Why, oh why, do we talk about the weather? Is it because it is one thing in the human existence that all people experience? Or is it that it is a sure-fire constant in a revolving world? Or is it the wonderous fact that the same general elements remain, but reveal themselves spectacularly new, every day? It used to be a joke that if you were on a date and all that came up was the weather, you needed to try again with someone else.
But, I love the illustration of sunrises, clouds, rain, lightning, sunsets, and of course snowflakes, as a depiction of humanity. I complain that I hate labels, but that’s not entirely true. It’s pigeon-holing that irritates me.
To not see a variation in a sunrise may seem simple in comparison, but I liken it to looking at a fellow brilliant creation of humanity and only seeing one or two defining elements. It’s a travesty towards creation. I’m not just speaking of the usual suspects either, such as gender or race. But, also, chosen professions, or speaking ability, or artistic talent, or mood, or various character qualities, everyone has miles of uniqueness inside. I don’t believe it is just because I am a wordy girl that I can think of a hundred ways to describe my three sons. And not in a static way either, but ever-changing, expanding, evolving, mellowing, falling and rising. Aren’t we all this way, full of unique and opposing and interesting qualities?
When my youngest son was about 12 he told me, “I am not the same all the time.” (I love it when my children want to share with me!). He explained, “When I am playing with the younger kids, I am like a protector. I make sure everyone gets a turn at whatever game we are playing.” He expounded on each role he saw himself playing. He was the threat assessor for the littles when older kids joined in. He was the counselor and listener for his middle-school friends. Then he asked me if that made him a “fake.” I told him he sounded a little like Paul, when he said, “I have become all things to all people…” Now that’s a famous Bible missionary, making a point about loving others. No way does anyone need to literally, “become all things to all people.” Not my point. My son wasn’t being fake or inauthentic, or “playing roles.” He was showing his character. The way he has sensitivity to age-appropriate play. The way he values the weaker among us. The way he loves his friends. To me he is an amazingly self-aware child! He already knows such that has taken me many years to hit upon. Our individual humanity is internally diverse.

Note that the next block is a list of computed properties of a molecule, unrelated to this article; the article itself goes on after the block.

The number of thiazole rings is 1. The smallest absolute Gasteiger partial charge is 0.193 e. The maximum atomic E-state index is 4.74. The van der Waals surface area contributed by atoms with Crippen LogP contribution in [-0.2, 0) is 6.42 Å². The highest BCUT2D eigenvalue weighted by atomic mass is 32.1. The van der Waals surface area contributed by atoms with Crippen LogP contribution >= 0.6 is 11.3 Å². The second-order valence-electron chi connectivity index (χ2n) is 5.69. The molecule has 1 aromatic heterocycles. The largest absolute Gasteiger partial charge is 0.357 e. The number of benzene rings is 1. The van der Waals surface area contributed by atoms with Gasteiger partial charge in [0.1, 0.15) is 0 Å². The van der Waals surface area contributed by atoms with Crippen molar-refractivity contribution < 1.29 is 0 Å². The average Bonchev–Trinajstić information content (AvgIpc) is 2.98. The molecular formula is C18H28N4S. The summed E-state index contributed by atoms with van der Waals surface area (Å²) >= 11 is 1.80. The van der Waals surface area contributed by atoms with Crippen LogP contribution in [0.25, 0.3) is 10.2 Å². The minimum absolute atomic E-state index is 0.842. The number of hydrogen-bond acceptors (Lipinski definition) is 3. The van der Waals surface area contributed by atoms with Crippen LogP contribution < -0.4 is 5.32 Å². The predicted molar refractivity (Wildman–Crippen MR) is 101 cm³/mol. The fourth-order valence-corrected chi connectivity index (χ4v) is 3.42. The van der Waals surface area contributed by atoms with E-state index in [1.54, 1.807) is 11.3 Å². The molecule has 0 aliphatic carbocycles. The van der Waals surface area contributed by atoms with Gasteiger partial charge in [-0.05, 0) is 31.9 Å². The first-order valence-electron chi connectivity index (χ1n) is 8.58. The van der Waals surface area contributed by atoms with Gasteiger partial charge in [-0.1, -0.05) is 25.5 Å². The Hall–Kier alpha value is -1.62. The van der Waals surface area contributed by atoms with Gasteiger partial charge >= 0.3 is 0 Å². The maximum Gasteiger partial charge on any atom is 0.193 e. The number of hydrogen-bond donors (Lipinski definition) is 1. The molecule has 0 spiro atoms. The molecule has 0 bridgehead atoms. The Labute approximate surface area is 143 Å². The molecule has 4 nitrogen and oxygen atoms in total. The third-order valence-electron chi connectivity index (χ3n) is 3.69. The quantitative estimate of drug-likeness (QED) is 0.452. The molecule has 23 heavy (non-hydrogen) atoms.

Our conversation made me wonder if we do a disservice to kids when we ask, “What do you want to be when you grow up?” Seems almost like we start labeling the poor younglings before they get a chance to discover the myriad amount of awesome things they already are.
“Not everything has a name. Some things lead us into a realm beyond words.”